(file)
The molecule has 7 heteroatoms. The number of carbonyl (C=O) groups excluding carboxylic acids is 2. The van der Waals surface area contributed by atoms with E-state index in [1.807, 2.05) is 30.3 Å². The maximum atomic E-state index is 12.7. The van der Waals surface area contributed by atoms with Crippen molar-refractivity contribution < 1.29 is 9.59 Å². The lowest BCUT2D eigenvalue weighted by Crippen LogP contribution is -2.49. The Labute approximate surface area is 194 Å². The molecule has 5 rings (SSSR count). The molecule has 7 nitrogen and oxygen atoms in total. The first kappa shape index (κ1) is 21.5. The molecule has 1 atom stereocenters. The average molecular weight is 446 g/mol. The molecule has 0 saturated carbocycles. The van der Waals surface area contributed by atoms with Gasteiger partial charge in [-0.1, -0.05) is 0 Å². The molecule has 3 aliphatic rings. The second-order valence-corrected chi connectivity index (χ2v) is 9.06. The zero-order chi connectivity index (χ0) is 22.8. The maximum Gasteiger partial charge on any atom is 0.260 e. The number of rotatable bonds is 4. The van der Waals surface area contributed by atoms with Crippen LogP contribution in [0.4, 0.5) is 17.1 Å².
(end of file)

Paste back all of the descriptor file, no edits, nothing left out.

The molecule has 7 heteroatoms. The number of carbonyl (C=O) groups excluding carboxylic acids is 2. The van der Waals surface area contributed by atoms with E-state index in [1.807, 2.05) is 30.3 Å². The maximum atomic E-state index is 12.7. The van der Waals surface area contributed by atoms with Crippen molar-refractivity contribution < 1.29 is 9.59 Å². The lowest BCUT2D eigenvalue weighted by Crippen LogP contribution is -2.49. The Labute approximate surface area is 194 Å². The molecule has 5 rings (SSSR count). The molecule has 7 nitrogen and oxygen atoms in total. The first kappa shape index (κ1) is 21.5. The molecule has 1 atom stereocenters. The average molecular weight is 446 g/mol. The molecule has 0 saturated carbocycles. The van der Waals surface area contributed by atoms with Gasteiger partial charge in [-0.1, -0.05) is 0 Å². The molecule has 3 aliphatic rings. The second-order valence-corrected chi connectivity index (χ2v) is 9.06. The zero-order chi connectivity index (χ0) is 22.8. The maximum Gasteiger partial charge on any atom is 0.260 e. The number of rotatable bonds is 4. The van der Waals surface area contributed by atoms with Crippen LogP contribution in [0.4, 0.5) is 17.1 Å².